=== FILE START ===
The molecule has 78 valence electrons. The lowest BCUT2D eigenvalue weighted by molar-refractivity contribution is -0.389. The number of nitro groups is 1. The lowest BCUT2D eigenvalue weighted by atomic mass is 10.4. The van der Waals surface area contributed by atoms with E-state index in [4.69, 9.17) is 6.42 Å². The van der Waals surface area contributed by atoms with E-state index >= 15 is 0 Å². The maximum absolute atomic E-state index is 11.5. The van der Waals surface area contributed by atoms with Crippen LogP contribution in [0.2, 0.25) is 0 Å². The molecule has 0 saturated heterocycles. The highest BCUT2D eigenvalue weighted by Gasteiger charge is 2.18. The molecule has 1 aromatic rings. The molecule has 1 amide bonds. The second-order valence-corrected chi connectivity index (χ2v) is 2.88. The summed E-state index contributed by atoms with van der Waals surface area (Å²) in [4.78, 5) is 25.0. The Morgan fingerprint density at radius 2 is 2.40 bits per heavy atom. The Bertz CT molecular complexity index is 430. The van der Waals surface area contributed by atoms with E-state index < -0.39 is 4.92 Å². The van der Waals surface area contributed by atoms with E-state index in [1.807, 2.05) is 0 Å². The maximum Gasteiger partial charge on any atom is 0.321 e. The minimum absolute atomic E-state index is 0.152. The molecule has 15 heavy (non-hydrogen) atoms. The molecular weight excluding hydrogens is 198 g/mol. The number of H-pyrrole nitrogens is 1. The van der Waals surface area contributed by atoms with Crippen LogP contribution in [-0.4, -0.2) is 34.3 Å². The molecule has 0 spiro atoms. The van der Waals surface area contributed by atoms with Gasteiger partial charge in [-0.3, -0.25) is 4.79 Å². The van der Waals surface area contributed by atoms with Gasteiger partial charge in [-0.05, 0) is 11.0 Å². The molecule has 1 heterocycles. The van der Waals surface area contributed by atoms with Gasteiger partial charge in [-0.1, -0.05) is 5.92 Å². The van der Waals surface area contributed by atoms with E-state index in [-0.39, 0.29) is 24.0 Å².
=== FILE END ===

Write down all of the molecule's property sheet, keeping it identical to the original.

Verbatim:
The molecule has 78 valence electrons. The lowest BCUT2D eigenvalue weighted by molar-refractivity contribution is -0.389. The number of nitro groups is 1. The lowest BCUT2D eigenvalue weighted by atomic mass is 10.4. The van der Waals surface area contributed by atoms with E-state index in [4.69, 9.17) is 6.42 Å². The van der Waals surface area contributed by atoms with E-state index >= 15 is 0 Å². The maximum absolute atomic E-state index is 11.5. The van der Waals surface area contributed by atoms with Crippen LogP contribution in [0.2, 0.25) is 0 Å². The molecule has 0 saturated heterocycles. The highest BCUT2D eigenvalue weighted by Gasteiger charge is 2.18. The molecule has 1 aromatic rings. The molecule has 1 amide bonds. The second-order valence-corrected chi connectivity index (χ2v) is 2.88. The summed E-state index contributed by atoms with van der Waals surface area (Å²) in [4.78, 5) is 25.0. The Morgan fingerprint density at radius 2 is 2.40 bits per heavy atom. The Bertz CT molecular complexity index is 430. The van der Waals surface area contributed by atoms with E-state index < -0.39 is 4.92 Å². The van der Waals surface area contributed by atoms with E-state index in [1.807, 2.05) is 0 Å². The maximum Gasteiger partial charge on any atom is 0.321 e. The minimum absolute atomic E-state index is 0.152. The molecule has 15 heavy (non-hydrogen) atoms. The molecular weight excluding hydrogens is 198 g/mol. The number of H-pyrrole nitrogens is 1. The van der Waals surface area contributed by atoms with Crippen LogP contribution in [-0.4, -0.2) is 34.3 Å². The molecule has 0 spiro atoms. The van der Waals surface area contributed by atoms with Gasteiger partial charge in [-0.3, -0.25) is 4.79 Å². The van der Waals surface area contributed by atoms with Gasteiger partial charge in [-0.05, 0) is 11.0 Å². The molecule has 1 heterocycles. The van der Waals surface area contributed by atoms with Gasteiger partial charge in [-0.1, -0.05) is 5.92 Å². The van der Waals surface area contributed by atoms with E-state index in [-0.39, 0.29) is 24.0 Å².